Referring now to FIG. 7, there is illustrated a cross sectional diagram of each of the transistors 132-136. The transistors 132-136 are power transistors which are N-type MOS transistors. Each of the transistors 132-136 have a plurality of N-type source regions 252 disposed in a plurality of P-type wells 254. Although illustrated in cross-sectional view, each of the source regions 252 in each of the P-type wells 254 is comprised of a donut shaped implant region that is disposed in a P-type well 254 such that the outer peripheral edge of the donut shaped implant region forming the source regions 252 is disposed a predetermined distance from the outermost edge of the P-type well 254. This will form the channel region, which is a lateral channel. Each of the P-type wells 254 is formed in an N-type expitaxial layer 256 which is formed on an N-type substrate 258. A drain metallization layer 260 is disposed on the lower side of the N-type substrate 258. A layer of gate oxide 262 is formed over a portion of the P-type well 254 between the outermost edge of the donut shaped implant region forming the N-type source regions 252 and the outermost edge of the P-type well 254. A gate electrode 264 is disposed over the gate oxide layer 262. This will therefore define the channel regions 266 under each of the gate electrodes 264. It can be seen that a channel region will be formed between the N-type source region 252 within the P-type well 254 and extending to the N-type expitaxial layer 256. Current will then flow down through the N-type expitaxial layer 256 to the N-type layer 258 and to the drain metallization layer 260. The sources of the transistor at implant regions 252 are connected to the P-type wells 254 to form the internal diode.
Referring now to FIG. 7a, there is illustrated a diagrammatic view of one of the transistors 132-136, referred to by the reference numeral 300. It can be seen that an internal diode 302 is connected across the source/drain path thereof The orientation is such that the diode 302 is oriented to have the anode thereof connected to the power supply side and the cathode thereof connected to the load side, such that when the transistor 300 is turned off and the power supply value falls below the voltage on the load, due to one power supply, for example, failing, the diode 302 will be reverse biased and will not draw current therethrough. Of course, in the operational mode, if the power supply were to rise too high when the transistor 300 were turned off, current would pass through the diode 302. However, this is not a problem since the voltage on the diode must be above 0.7 volts, which is unlikely. If for any reason the voltage does rise high enough to forward bias the FET's internal diode, the supply will be shut off via the on/off control circuitry that goes to the PS-- ON inputs of the supply (shown in FIG. 4). It should be understood that the CPU 80 may have control over these inputs.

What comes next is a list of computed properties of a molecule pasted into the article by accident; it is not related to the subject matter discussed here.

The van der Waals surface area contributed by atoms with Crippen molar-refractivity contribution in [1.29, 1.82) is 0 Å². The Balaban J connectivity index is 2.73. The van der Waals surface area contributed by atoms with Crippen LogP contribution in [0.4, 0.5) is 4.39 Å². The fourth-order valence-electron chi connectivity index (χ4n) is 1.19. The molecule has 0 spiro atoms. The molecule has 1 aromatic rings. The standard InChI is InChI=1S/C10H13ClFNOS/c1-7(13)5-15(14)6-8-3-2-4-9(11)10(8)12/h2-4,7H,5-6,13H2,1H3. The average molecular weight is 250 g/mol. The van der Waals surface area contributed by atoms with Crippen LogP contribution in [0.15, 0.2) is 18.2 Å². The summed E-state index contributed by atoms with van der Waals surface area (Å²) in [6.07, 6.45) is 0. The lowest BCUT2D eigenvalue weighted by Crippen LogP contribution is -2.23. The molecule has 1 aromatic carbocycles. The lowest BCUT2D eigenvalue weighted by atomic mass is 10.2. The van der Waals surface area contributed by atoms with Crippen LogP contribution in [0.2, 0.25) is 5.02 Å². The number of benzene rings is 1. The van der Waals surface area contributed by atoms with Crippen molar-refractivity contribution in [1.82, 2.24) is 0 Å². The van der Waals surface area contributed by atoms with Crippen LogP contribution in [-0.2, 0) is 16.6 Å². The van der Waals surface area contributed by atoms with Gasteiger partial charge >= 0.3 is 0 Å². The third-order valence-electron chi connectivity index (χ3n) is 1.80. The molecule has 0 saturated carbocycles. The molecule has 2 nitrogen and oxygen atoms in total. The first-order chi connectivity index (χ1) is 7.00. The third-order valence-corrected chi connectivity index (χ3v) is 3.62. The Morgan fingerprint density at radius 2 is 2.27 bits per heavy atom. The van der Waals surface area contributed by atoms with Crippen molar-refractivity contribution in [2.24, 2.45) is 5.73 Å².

Referring now to FIG. 8, there is illustrated a block diagram of the preferred embodiment of present invention utilizing some of the techniques described above. In the embodiment of FIG. 8, a transistor 310 is provided, which is an MOS transistor of the type described above with reference to transistors 70 and 72. Transistor 310 has one side of the source/drain path thereof connected to a terminal 312 and the other side thereof connected to a node 314. Node 314 is connected to one side of a load resistor 316, the other side of load resistor 316 connected to ground. As such, when current is input to terminal 312, it will pass through the source/drain path of transistor 310.
The level of the current depends upon the value of the transconductance associated with the transistor 310 which is defined by the gate-to-source voltage of transistor 310. The gate of the transistor 310 is connected to the output of a control circuit 320, which control circuit is operable to either provide a balance operation for shared power supplies or provide a regulation operation via a series control element wherein the transistor 310 is utilized to vary the series resistance between terminal 312 and node 314 in order to control the current flow therethrough.